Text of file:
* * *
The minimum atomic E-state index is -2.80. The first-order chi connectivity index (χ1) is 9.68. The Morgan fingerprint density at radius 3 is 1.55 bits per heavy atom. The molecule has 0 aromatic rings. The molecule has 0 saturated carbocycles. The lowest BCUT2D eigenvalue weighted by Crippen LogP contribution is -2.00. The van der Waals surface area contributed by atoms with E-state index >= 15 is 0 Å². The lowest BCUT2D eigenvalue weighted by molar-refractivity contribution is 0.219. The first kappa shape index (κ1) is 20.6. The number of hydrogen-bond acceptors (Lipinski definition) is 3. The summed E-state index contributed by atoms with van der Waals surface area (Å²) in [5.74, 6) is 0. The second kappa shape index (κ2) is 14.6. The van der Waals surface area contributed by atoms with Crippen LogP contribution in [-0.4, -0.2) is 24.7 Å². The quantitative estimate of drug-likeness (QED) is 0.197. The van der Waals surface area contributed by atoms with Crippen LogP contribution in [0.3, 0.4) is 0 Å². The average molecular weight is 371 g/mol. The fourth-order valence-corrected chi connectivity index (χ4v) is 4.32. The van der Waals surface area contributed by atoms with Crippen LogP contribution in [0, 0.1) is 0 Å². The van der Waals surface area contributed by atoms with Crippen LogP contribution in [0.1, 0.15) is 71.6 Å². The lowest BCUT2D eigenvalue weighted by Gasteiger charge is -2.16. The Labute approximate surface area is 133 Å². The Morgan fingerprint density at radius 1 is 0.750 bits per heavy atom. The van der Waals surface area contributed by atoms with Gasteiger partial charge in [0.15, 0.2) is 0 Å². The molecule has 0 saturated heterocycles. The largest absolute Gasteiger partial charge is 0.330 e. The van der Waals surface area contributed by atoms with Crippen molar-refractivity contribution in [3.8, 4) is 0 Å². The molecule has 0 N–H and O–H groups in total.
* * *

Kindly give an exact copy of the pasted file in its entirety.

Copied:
The minimum atomic E-state index is -2.80. The first-order chi connectivity index (χ1) is 9.68. The Morgan fingerprint density at radius 3 is 1.55 bits per heavy atom. The molecule has 0 aromatic rings. The molecule has 0 saturated carbocycles. The lowest BCUT2D eigenvalue weighted by Crippen LogP contribution is -2.00. The van der Waals surface area contributed by atoms with E-state index >= 15 is 0 Å². The lowest BCUT2D eigenvalue weighted by molar-refractivity contribution is 0.219. The first kappa shape index (κ1) is 20.6. The number of hydrogen-bond acceptors (Lipinski definition) is 3. The summed E-state index contributed by atoms with van der Waals surface area (Å²) in [5.74, 6) is 0. The second kappa shape index (κ2) is 14.6. The van der Waals surface area contributed by atoms with Crippen LogP contribution in [-0.4, -0.2) is 24.7 Å². The quantitative estimate of drug-likeness (QED) is 0.197. The van der Waals surface area contributed by atoms with Crippen LogP contribution in [0.3, 0.4) is 0 Å². The average molecular weight is 371 g/mol. The fourth-order valence-corrected chi connectivity index (χ4v) is 4.32. The van der Waals surface area contributed by atoms with Crippen LogP contribution in [0, 0.1) is 0 Å². The van der Waals surface area contributed by atoms with Crippen LogP contribution in [0.1, 0.15) is 71.6 Å². The lowest BCUT2D eigenvalue weighted by Gasteiger charge is -2.16. The Labute approximate surface area is 133 Å². The Morgan fingerprint density at radius 1 is 0.750 bits per heavy atom. The van der Waals surface area contributed by atoms with Gasteiger partial charge in [0.15, 0.2) is 0 Å². The molecule has 0 saturated heterocycles. The largest absolute Gasteiger partial charge is 0.330 e. The van der Waals surface area contributed by atoms with Crippen molar-refractivity contribution in [3.8, 4) is 0 Å². The molecule has 0 N–H and O–H groups in total.